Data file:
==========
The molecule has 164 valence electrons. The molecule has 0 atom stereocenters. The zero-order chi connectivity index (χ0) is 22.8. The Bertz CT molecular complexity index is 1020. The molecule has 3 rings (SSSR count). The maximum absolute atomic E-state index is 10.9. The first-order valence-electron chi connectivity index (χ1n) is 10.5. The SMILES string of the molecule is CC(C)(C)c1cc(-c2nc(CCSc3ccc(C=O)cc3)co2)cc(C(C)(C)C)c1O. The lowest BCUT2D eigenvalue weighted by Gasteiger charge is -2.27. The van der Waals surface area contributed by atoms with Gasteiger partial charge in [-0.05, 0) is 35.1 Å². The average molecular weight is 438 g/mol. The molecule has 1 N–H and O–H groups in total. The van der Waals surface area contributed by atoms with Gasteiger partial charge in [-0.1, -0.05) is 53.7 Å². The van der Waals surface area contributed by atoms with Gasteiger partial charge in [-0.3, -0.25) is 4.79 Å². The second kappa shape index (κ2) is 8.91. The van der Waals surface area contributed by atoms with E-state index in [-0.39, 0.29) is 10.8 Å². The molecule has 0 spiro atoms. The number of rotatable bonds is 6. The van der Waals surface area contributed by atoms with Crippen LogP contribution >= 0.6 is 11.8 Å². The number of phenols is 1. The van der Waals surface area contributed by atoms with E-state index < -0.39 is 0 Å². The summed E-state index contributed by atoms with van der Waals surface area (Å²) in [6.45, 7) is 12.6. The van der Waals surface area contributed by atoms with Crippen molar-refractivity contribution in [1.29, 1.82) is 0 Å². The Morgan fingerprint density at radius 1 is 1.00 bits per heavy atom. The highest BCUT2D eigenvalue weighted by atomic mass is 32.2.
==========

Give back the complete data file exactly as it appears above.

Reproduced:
The molecule has 164 valence electrons. The molecule has 0 atom stereocenters. The zero-order chi connectivity index (χ0) is 22.8. The Bertz CT molecular complexity index is 1020. The molecule has 3 rings (SSSR count). The maximum absolute atomic E-state index is 10.9. The first-order valence-electron chi connectivity index (χ1n) is 10.5. The SMILES string of the molecule is CC(C)(C)c1cc(-c2nc(CCSc3ccc(C=O)cc3)co2)cc(C(C)(C)C)c1O. The lowest BCUT2D eigenvalue weighted by Gasteiger charge is -2.27. The van der Waals surface area contributed by atoms with Gasteiger partial charge in [-0.05, 0) is 35.1 Å². The average molecular weight is 438 g/mol. The molecule has 1 N–H and O–H groups in total. The van der Waals surface area contributed by atoms with Gasteiger partial charge in [-0.1, -0.05) is 53.7 Å². The van der Waals surface area contributed by atoms with Gasteiger partial charge in [-0.3, -0.25) is 4.79 Å². The second kappa shape index (κ2) is 8.91. The van der Waals surface area contributed by atoms with E-state index in [-0.39, 0.29) is 10.8 Å². The molecule has 0 spiro atoms. The number of rotatable bonds is 6. The van der Waals surface area contributed by atoms with Crippen LogP contribution >= 0.6 is 11.8 Å². The number of phenols is 1. The van der Waals surface area contributed by atoms with E-state index < -0.39 is 0 Å². The summed E-state index contributed by atoms with van der Waals surface area (Å²) in [6.45, 7) is 12.6. The van der Waals surface area contributed by atoms with Crippen molar-refractivity contribution in [1.29, 1.82) is 0 Å². The Morgan fingerprint density at radius 1 is 1.00 bits per heavy atom. The highest BCUT2D eigenvalue weighted by atomic mass is 32.2.